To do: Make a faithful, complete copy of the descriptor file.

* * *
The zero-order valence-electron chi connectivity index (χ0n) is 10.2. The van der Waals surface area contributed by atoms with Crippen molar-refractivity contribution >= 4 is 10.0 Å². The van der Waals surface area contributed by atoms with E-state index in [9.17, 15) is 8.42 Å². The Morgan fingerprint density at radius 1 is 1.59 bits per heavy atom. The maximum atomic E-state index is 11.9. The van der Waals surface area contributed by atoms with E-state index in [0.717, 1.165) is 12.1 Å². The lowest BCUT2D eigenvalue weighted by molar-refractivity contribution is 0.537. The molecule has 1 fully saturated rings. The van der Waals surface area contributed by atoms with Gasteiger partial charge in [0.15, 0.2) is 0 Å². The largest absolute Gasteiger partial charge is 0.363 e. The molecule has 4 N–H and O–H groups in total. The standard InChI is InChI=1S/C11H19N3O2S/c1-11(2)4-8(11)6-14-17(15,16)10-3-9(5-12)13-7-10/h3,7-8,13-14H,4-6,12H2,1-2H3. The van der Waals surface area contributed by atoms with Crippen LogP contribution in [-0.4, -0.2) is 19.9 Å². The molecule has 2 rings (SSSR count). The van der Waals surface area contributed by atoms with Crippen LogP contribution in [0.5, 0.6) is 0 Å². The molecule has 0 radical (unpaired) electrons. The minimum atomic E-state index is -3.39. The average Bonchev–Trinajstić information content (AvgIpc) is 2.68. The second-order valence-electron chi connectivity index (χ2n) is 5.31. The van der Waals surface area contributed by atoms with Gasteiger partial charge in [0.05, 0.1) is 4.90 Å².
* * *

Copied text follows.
The zero-order valence-electron chi connectivity index (χ0n) is 10.2. The van der Waals surface area contributed by atoms with Crippen molar-refractivity contribution >= 4 is 10.0 Å². The van der Waals surface area contributed by atoms with E-state index in [9.17, 15) is 8.42 Å². The Morgan fingerprint density at radius 1 is 1.59 bits per heavy atom. The maximum atomic E-state index is 11.9. The van der Waals surface area contributed by atoms with E-state index in [0.717, 1.165) is 12.1 Å². The lowest BCUT2D eigenvalue weighted by molar-refractivity contribution is 0.537. The molecule has 1 fully saturated rings. The van der Waals surface area contributed by atoms with Gasteiger partial charge in [0.15, 0.2) is 0 Å². The largest absolute Gasteiger partial charge is 0.363 e. The molecule has 4 N–H and O–H groups in total. The standard InChI is InChI=1S/C11H19N3O2S/c1-11(2)4-8(11)6-14-17(15,16)10-3-9(5-12)13-7-10/h3,7-8,13-14H,4-6,12H2,1-2H3. The van der Waals surface area contributed by atoms with Crippen LogP contribution in [-0.4, -0.2) is 19.9 Å². The molecule has 2 rings (SSSR count). The van der Waals surface area contributed by atoms with Crippen LogP contribution in [0.5, 0.6) is 0 Å². The molecule has 0 radical (unpaired) electrons. The minimum atomic E-state index is -3.39. The average Bonchev–Trinajstić information content (AvgIpc) is 2.68. The second-order valence-electron chi connectivity index (χ2n) is 5.31. The van der Waals surface area contributed by atoms with Gasteiger partial charge in [0.05, 0.1) is 4.90 Å².